Woke has an actual definition, whether or not you want to use it that way is your prerogative and may cause the definition to shift over time – it certainly seems to have shifted in your circle already. I think we can benefit from identifying why that is. However, “woke” as it is actually defined and intended to be used works well as a synonym for informed (in a specific area: injustice).

    hildaashworth – It would be a delight to live in a place where we were at that level. To claim that we are already or that all problems would be resolved if we would just stop talking about it is welcoming blindness to issues and systems which are causing people hardships. Maybe the reception to ethnic studies would be more positive if everyone “felt” their stories were being told equally. There is a lot to show how certain perspectives are favored and highlighted in the history lessons we are already taught. That bolsters the argument for ethnic studies.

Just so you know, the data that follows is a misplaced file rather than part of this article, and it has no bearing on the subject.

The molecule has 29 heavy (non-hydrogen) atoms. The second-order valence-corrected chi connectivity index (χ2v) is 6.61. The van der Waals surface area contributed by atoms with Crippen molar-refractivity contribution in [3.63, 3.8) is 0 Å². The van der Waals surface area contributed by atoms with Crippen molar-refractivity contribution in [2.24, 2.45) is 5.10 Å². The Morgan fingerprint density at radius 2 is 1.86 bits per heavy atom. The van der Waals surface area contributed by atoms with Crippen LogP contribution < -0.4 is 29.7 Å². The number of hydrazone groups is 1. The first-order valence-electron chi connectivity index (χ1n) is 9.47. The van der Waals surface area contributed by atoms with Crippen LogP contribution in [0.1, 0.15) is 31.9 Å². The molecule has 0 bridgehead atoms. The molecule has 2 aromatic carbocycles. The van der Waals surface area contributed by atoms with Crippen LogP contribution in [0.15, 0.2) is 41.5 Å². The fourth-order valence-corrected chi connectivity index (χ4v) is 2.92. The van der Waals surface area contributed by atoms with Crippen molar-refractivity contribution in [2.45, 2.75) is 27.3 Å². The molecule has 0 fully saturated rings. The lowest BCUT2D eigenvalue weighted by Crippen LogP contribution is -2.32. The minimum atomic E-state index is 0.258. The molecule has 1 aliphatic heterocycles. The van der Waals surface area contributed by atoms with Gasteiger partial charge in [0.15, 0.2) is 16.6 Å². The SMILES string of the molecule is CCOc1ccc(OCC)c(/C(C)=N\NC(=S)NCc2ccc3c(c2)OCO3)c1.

Philosophers might argue that taught properly everything is philosophy. Breaking subjects down gives them more adequate attention and helps us as students to receive information, analyze it, and eventually to comprehend.

    I don’t get how seeking to know more about everything is propaganda.